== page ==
Nobody quite knows who built Stonehenge some 5,000 years ago in southern England. The mysterious ring of huge stone monoliths stands mute.
Californians may leave behind similarly enigmatic monuments for puzzled future generations. Along a 119-mile pathway in central California, from Bakersfield to Madera, there are now huge, quarter-finished concrete overpasses. These are the totems of the initial segment of a planned high-speed-rail corridor.
Californians thought high-speed rail was a great idea when they voted for it in 2008. The state is overwhelmingly progressive. Silicon Valley reflects California’s confidence in new-age technology. Californians are among the highest-taxed citizens in the nation. They apparently are not opposed to borrowing and spending for ambitious government projects — especially to alleviate crowded freeways.
Planners assured voters that the cost for the first 520 miles was going to be an “affordable” $33 billion. The rail line seemed a good way to connect the state’s economically depressed interior with the affluent coastal corridor.
The segment from Madera to Bakersfield was thought to be the easiest to build. Rural land was cheaper to acquire in the interior of California. The route was flat, without the need to bore tunnels. The valley is considered seismically stable. Economically depressed counties welcomed the state and federal investment dollars.
But projected costs have soared even before one foot of track has been laid. The entire project’s estimated price, according to various projections, may have nearly doubled. The current cost for the easiest first segment alone has spiraled from a promised $7.8 billion in 2016 to an estimated $10.6 billion. There is no assurance that enough Central Valley riders will wish to use the line.
The real problem is that this environmentally friendly mass-transportation project is being undertaken in a state known for high taxes, litigiousness, chronic budget crises, Byzantine regulations, a dysfunctional one-party political system, and challenging geography.
Will the federal government bail out California high-speed rail? So far, the Trump administration has shown no real affinity for blue-state California in general, or for the idea of subsidizing mass transit in particular.
Can California find its own money? Maybe not. The state has been on a spending spree driven by social-welfare and health-care and pension costs. The state budget has ballooned by 44 percent over the past seven years to an inconceivable $190 billion when all annual costs (including bond spending and special funds) are added up.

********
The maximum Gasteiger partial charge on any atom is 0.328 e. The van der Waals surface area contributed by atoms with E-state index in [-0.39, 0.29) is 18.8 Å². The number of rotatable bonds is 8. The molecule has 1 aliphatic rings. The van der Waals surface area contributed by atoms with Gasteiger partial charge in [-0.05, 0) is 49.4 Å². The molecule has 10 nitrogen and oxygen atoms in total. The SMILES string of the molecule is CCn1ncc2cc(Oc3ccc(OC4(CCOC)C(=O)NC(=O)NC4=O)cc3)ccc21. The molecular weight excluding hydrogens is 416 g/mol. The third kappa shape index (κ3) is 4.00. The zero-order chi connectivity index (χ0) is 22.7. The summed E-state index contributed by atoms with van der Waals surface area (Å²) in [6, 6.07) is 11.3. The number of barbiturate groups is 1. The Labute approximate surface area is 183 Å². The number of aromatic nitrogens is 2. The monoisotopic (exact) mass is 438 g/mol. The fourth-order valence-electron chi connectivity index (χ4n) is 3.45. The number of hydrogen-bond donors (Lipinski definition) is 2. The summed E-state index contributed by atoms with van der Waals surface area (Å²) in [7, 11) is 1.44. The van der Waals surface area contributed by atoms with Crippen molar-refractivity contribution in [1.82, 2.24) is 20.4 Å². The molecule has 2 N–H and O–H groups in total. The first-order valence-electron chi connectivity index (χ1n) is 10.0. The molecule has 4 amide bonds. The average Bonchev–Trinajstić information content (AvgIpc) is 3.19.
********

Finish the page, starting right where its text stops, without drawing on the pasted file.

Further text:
More worrisome, new federal tax codes allow only $10,000 in state-and-local-tax deductions on individual returns. Given California’s exorbitant taxes and property assessments, high-end earners will soon learn that what they owe the IRS has skyrocketed.
How will the state raise taxes even higher when only about 150,000 households out of 40 million state residents already pay almost half the state’s income tax? Given the proximity of several low- and no-tax states, thousands of affluent retirees might move once they see the effects of losing federal tax deductions.
California imposed new taxes on gasoline and licenses to raise $5.2 billion in order to fix decrepit roads — which in some sense had been shorted by the decision to spend billions on high-speed rail. Some surveys rate the state’s once-cutting-edge freeways among the worst in the country. There is not much of a fallback tax base. California has the nation’s highest percentage of impoverished residents after factoring in cost of living. One in three welfare recipients in the U.S. lives in the state. One in four California residents was not born in the United States.
California governor Jerry Brown just warned that in the foreseeable future it may be impossible to honor pension obligations to the state’s retirees. They may already be underfunded by nearly half a trillion dollars. California’s once-impressive annualized GDP is slowing. Despite the tech boom and the national economic renaissance, the state has recently slipped from fifth in the U.S. to 35th in annual economic growth.
In the foreseeable future it may be impossible to honor pension obligations to the state’s retirees. They may already be underfunded by nearly half a trillion dollars.
How has California’s state government reacted to the challenges to the high-speed-rail project?
The state is still talking about a new $400 billion single-payer health plan. It just became a sanctuary state, vowing to resist enforcement of federal immigration law and to use state funds to sue on behalf of undocumented immigrants. In crazy (and probably illegal) fashion, the panicked legislature is dreaming of schemes to redefine state taxes as “charitable contributions” to dodge new IRS rules.
Central Valley drivers on the state’s main north-south artery, State Route 99 — often referred to as the “highway of death” — are frequently bottlenecked in ancient two-lane “freeways” that ironically run right next to unfinished high-speed-rail overpasses.
The answer to all these premodern problems of financial insolvency, illegal immigration, and mass transportation is not postmodern dreaming. If the state does not wake up fast, future generations of Californians will wonder who built the mysterious Stonehenge-like monoliths — and why?
— Victor Davis Hanson is a classicist and historian at the Hoover Institution, Stanford University, and the author of the recently published The Second World Wars: How the First Global Conflict Was Fought and Won. You can reach him by e-mailing firstname.lastname@example.org. Copyright © 2018 Tribune Content Agency, LLC